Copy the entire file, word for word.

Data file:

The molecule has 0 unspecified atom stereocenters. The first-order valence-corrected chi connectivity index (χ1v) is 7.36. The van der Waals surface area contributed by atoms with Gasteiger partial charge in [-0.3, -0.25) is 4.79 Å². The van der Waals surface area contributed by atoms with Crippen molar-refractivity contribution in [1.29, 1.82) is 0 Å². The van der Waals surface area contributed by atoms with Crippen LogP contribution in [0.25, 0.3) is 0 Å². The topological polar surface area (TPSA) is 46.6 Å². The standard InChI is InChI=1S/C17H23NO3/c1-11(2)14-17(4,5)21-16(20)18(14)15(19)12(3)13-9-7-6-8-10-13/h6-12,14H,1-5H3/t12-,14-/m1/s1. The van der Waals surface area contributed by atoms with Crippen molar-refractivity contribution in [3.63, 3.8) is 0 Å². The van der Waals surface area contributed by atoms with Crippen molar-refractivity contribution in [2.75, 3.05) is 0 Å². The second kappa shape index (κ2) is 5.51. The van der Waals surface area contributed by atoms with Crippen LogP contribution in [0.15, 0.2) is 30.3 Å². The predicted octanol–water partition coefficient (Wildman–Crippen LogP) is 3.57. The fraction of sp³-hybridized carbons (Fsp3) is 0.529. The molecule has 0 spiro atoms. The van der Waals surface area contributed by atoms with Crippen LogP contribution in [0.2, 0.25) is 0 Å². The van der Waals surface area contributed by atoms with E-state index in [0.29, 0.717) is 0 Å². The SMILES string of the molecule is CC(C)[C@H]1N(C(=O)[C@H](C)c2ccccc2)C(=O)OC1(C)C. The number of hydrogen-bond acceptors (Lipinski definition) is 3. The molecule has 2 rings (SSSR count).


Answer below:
The molecule has 0 unspecified atom stereocenters. The first-order valence-corrected chi connectivity index (χ1v) is 7.36. The van der Waals surface area contributed by atoms with Gasteiger partial charge in [-0.3, -0.25) is 4.79 Å². The van der Waals surface area contributed by atoms with Crippen molar-refractivity contribution in [1.29, 1.82) is 0 Å². The van der Waals surface area contributed by atoms with Crippen LogP contribution in [0.25, 0.3) is 0 Å². The topological polar surface area (TPSA) is 46.6 Å². The standard InChI is InChI=1S/C17H23NO3/c1-11(2)14-17(4,5)21-16(20)18(14)15(19)12(3)13-9-7-6-8-10-13/h6-12,14H,1-5H3/t12-,14-/m1/s1. The van der Waals surface area contributed by atoms with Crippen molar-refractivity contribution in [3.63, 3.8) is 0 Å². The van der Waals surface area contributed by atoms with Crippen molar-refractivity contribution in [2.75, 3.05) is 0 Å². The second kappa shape index (κ2) is 5.51. The van der Waals surface area contributed by atoms with Crippen LogP contribution in [0.15, 0.2) is 30.3 Å². The predicted octanol–water partition coefficient (Wildman–Crippen LogP) is 3.57. The fraction of sp³-hybridized carbons (Fsp3) is 0.529. The molecule has 0 spiro atoms. The van der Waals surface area contributed by atoms with Crippen LogP contribution in [0.2, 0.25) is 0 Å². The van der Waals surface area contributed by atoms with E-state index in [0.29, 0.717) is 0 Å². The SMILES string of the molecule is CC(C)[C@H]1N(C(=O)[C@H](C)c2ccccc2)C(=O)OC1(C)C. The number of hydrogen-bond acceptors (Lipinski definition) is 3. The molecule has 2 rings (SSSR count).